MPG Family Breakdown – in the news

Penelope Leach’s book is making a big impact as THE book that all separating parents must read to ensure they are meeting their children’s needs. In this article, Mail on Sunday writer Catherine O’Brien  considers the importance of its messages on topics such as contact, overnight stays, and avoiding psychological damage. She also looks at the fascinating story of how Penelope came to write the book – and explains that part of the reason is her own experiences when her parents divorced.

Catherine O’Brien wrote:

As Britain’s leading childcare guru, Penelope Leach has always appeared to be supremely deft at handling controversy. Breastfeeding on demand, nursery daycare, smacking – her views remain as firmly held (yes/proceed with caution/definitely not) as her signature bobbed hairstyle. ‘I say things as I see them which doesn’t make me always right, but at least it’s honest. And I certainly don’t say things to be popular,’ she explains briskly when we meet at her Sussex home, a house that, with its 60s-style furnishings and minimal clutter, is as elegantly streamlined as its owner.

This year, however, for the first time in her long and distinguished career, Penelope admits to having avoided her own press. The crunch moment came in June with the publication of her ground-breaking new book on divorce. In Family Breakdown: Helping Children Hang on to Both Their Parents, she cited neuroscientific evidence which shows that children under four, and particularly those under two, can suffer detrimental brain development if parted overnight from their primary caregiver. Unless infants or toddlers are equally securely attached to both their parents, her strong recommendation – backed by the research – is that when mothers and fathers separate, sleepovers need to be planned with extreme care.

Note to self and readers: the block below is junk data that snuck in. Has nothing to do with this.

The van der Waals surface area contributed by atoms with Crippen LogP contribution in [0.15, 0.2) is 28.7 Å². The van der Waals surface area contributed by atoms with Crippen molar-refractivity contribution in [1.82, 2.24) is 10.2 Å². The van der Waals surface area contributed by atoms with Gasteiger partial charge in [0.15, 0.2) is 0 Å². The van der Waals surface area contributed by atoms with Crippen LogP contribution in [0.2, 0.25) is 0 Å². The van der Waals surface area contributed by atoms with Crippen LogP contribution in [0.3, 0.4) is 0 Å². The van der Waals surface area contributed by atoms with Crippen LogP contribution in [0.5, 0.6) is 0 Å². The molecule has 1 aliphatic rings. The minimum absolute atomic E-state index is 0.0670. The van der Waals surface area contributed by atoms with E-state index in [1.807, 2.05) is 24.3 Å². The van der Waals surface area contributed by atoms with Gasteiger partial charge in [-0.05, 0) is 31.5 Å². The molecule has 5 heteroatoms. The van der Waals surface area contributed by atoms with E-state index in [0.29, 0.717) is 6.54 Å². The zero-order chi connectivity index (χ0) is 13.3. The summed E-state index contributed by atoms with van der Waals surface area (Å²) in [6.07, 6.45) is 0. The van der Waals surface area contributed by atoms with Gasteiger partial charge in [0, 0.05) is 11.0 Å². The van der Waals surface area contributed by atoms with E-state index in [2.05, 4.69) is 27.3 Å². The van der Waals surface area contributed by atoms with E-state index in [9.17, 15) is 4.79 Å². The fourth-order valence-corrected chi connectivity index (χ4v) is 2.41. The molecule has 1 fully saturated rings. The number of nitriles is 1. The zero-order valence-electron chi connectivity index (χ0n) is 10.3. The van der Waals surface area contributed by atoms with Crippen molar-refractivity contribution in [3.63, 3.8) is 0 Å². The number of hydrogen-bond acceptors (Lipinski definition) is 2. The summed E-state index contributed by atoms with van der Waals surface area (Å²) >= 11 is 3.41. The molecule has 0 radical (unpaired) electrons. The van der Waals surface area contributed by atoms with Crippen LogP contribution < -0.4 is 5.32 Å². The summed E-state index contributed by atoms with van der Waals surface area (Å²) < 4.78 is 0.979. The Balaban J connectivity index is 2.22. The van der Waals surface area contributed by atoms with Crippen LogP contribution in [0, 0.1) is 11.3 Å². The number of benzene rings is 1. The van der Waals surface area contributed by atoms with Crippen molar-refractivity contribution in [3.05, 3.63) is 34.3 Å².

As the primary caregiver in more than 90 per cent of families is the mother, this was spun into headlines declaring that overnight stays with dads are harmful, and fathers’ rights groups were predictably apoplectic. One described Penelope’s advice as ‘absolute poison’. Another labelled her a ‘dangerous bigot’. ‘When you read those horrible and mendacious words, you are not at your best for the rest of the day, so I had to stop, and, yes, bits of it hurt,’ she says. ‘I suppose what was most shattering of all was the idea that people might think I’m anti fathers, because if there is one message of the book, it is that children need both their mother and father more than we ever knew.’

Six months on from the furore, Family Breakdown is already into a second print run – one that includes additional freshly published research reinforcing the risks involved in ‘high frequency’ sleepovers for some under-threes. In September, as nonexecutive director of the Mindful Policy Group – a psychology-awareness campaign – Penelope was among experts hosting a conference at the Houses of Parliament addressing barristers, judges and politicians on the latest attachment science and its implications when legislating shared-time parenting. Meanwhile, she notes, there has been a dearth of women’s groups raging about her sharp words for newly separated mothers who coerce their children into taking sides. ‘I make it clear in the book that, no matter how much women hate their partners, they have got to let their children love them, but no one has picked up on that. Why do you think that might be?’ she asks, frowning quizzically from behind her glasses. Perhaps, I suggest, it’s because mothers are too busy to mount public rants? ‘You said it, but I absolutely agree with you,’ she shoots back. ‘And also I do think it has something to do with the fact that mothering carries an automatic guilt load. Whatever you do as a mother, you never feel quite good about yourself. That’s not something I’ve seen in fathers.’

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